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Wines of the Week: Three made with California Mourvedre

It's time to speak of Mourvèdre, the red grape variety that may well qualify as California's most underused, despite ample evidence it is marvelously simpatico with California terroir. Mourvèdre originates in Spain and flourishes in France. But it's been in California soils for more than a century and a half, hiding in plain sight for decades after Prohibition, working its way into anonymous, generic blends and in the homemade table wines of countless Italian, Spanish and Portuguese immigrants for generations — until the American Rhône movement kicked into gear in the early '80s, and young winemakers rediscovered Rhône varieties and shone a spotlight on it anew.

Back then, Mourvèdre was found in the unlikeliest of places, in old, mixed black vineyards from Ukiah to Fiddletown, in warm isolated enclaves of Mt. Veeder in the Napa Valley, and in the delta sands off the San Joaquin River near Antioch and Oakley, north of San Francisco, a region that is easily the homeliest vineyard country in California. Plantings statewide have slowly but steadily climbed ever since.

In flavor, Mourvèdre is generally undemonstrative, a variety better suited for background vocals rather than lead, and as such it has taken on a complementary role in the market's ubiquitous red blends, the "M" in your "GSM" blends, stalwart in support of its more effusive partners, Grenache and Syrah. And yet on its own, Mourvèdre is proving to be very well suited to the ever warmer, drier conditions in California wine country, a late ripener whose flavors are slow to mature but reach their peak just as sugars do. Who knows? We may find in coming decades that global warming meets its match in Mourvèdre.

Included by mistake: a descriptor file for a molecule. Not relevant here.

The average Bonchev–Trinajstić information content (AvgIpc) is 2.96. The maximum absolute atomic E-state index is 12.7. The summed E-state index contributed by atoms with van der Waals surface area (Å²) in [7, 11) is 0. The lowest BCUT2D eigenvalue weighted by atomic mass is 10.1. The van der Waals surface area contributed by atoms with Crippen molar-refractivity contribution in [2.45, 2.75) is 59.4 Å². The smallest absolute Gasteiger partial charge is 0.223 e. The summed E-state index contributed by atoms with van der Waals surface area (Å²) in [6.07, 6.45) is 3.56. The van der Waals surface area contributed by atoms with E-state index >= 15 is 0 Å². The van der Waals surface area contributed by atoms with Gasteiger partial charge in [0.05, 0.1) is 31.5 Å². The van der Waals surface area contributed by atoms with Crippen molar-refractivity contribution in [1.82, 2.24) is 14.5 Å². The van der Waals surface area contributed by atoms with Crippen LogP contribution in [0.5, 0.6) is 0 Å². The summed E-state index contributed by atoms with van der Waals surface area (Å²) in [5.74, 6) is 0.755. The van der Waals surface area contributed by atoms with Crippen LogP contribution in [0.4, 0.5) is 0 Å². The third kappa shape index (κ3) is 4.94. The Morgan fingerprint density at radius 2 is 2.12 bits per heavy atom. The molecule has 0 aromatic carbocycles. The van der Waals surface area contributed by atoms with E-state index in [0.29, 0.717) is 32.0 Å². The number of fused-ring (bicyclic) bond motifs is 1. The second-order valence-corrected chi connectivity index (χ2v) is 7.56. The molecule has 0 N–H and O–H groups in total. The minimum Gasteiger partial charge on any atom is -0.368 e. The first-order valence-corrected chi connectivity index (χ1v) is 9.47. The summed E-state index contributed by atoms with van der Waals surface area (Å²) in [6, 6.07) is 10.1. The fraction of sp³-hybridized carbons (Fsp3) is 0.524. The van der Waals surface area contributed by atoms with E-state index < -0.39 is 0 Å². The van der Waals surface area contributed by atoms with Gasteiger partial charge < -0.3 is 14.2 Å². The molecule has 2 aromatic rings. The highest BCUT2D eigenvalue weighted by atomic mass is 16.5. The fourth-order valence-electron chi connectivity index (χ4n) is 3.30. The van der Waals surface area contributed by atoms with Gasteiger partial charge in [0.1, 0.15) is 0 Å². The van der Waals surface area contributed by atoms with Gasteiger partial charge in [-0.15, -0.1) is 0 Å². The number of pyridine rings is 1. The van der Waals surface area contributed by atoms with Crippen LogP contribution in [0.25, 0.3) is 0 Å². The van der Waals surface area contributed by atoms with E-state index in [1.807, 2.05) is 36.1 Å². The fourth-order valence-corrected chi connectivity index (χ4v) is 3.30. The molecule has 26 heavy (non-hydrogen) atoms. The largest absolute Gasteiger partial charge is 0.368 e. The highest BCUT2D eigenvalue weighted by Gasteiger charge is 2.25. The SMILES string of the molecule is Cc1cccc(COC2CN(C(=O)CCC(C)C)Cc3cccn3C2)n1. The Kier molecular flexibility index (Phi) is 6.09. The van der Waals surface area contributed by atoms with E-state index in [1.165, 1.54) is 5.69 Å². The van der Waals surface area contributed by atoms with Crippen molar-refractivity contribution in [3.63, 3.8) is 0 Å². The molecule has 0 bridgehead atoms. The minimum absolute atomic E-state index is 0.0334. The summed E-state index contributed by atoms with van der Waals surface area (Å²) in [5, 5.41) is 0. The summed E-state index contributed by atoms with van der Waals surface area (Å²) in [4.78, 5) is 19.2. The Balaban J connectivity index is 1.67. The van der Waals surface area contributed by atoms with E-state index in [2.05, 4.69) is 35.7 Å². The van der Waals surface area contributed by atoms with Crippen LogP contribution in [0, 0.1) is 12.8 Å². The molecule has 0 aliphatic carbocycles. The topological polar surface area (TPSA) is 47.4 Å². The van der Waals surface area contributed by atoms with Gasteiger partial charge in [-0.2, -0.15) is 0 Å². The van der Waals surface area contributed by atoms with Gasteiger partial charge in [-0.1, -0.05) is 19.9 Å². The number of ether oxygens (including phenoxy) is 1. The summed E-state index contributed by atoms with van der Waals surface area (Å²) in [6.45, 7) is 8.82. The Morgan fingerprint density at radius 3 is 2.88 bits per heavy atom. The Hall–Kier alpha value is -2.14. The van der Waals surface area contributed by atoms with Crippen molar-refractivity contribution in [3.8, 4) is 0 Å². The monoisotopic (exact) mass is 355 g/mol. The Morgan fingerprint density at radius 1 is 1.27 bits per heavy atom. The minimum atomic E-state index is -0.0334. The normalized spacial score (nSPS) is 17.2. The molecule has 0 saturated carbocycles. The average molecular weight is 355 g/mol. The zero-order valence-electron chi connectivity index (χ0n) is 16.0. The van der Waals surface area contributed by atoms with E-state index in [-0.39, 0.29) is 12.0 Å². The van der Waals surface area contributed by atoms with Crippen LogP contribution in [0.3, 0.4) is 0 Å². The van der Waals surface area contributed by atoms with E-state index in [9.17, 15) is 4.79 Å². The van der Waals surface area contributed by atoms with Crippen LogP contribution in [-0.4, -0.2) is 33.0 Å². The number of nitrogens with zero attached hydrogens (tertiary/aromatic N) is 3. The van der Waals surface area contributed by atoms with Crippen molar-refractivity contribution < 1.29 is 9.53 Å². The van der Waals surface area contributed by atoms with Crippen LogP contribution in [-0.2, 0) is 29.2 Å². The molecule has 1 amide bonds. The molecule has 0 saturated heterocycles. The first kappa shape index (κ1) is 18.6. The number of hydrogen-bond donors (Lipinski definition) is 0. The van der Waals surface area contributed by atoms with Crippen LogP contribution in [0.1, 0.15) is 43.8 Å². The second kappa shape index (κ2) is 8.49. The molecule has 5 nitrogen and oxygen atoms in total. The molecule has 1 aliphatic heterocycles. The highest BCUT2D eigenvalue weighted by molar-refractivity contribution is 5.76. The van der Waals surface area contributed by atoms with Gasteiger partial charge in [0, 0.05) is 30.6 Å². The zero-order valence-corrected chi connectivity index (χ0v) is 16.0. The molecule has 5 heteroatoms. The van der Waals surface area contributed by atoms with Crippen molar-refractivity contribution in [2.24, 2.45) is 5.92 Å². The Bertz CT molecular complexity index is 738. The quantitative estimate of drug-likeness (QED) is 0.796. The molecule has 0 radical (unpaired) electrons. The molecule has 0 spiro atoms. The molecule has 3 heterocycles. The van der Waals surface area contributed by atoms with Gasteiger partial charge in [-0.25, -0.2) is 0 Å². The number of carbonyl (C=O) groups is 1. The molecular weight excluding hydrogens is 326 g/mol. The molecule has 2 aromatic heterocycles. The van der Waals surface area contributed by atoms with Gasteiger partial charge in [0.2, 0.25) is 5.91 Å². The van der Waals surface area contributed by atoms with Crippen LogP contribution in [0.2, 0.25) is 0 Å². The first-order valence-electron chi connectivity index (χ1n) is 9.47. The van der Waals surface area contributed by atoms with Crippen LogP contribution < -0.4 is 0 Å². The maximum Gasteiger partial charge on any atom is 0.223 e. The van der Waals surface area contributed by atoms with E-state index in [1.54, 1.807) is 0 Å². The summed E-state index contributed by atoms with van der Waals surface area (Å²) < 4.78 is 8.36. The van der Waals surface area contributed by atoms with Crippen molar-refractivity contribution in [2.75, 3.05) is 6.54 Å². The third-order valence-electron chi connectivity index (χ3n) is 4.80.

The reason? Even when these wines get really, really ripe, they still come off as balanced — powerful, but also lifted, possessing an ungainly equilibrium. Bonny Doon's "Old Telegram" and Domaine de la Terre Rouge's Sierra Foothills Mourvèdre fit the bill there. But what's remarkable is the newer style of Mourvèdre that's emerging in California, light, low-alcohol, thoroughly refreshing vins de soif, a term the French use to describe a wine that's thoroughly thirst-quenching.

2014 Vesper San Pasqual Valley Rancho Guejito Mourvèdre: This wine is made with young vine fruit from an Escondido vineyard not far from the San Diego Zoo. At 11.5% ABV, this is the lightest of the wines tasted, a wine so frisky it's nearly impossible to sip: No, it must be glugged. Sunny and brisk, with a bright berry scent and salted plum flavors, a happy-making red you can chill. About $24, available at Milkfarm in Echo Park, and at Silverlake Wine.

2014 Dirty and Rowdy California Familiar Mourvèdre: This may as well be Mourvèdre 101, a wine sourced from five vineyards statewide (Dirty and Rowdy made no fewer than seven Mourvèdre wines). It's youthful, pretty and refreshing, smells like a strawberry essence, of jam without the jam, flavors of fresh berry with a leafy, tea-like savor on the finish. 12.7% ABV. About $30, at the Wine House, Wine Country and the Wine Exchange.

2014 Paix Sur Terre The Other One Paso Robles Adelaida District Glenrose Vineyard Mourvèdre: The headiest of these three wines, this new winery based in Paso Robles specializes in Mourvèdre from single vineyards there. This one, from Glenrose on the west side, achieves a heady intensity, at once generous and balanced, with flavors like oolong tea steeped in strawberry jam, a very pure red-fruited intensity of flavor girded by firm tannins. And at 15.2% ABV, it's not for lightweights. About $52, at Silverlake Wine and in Orange County at the San Clemente Wine Company.

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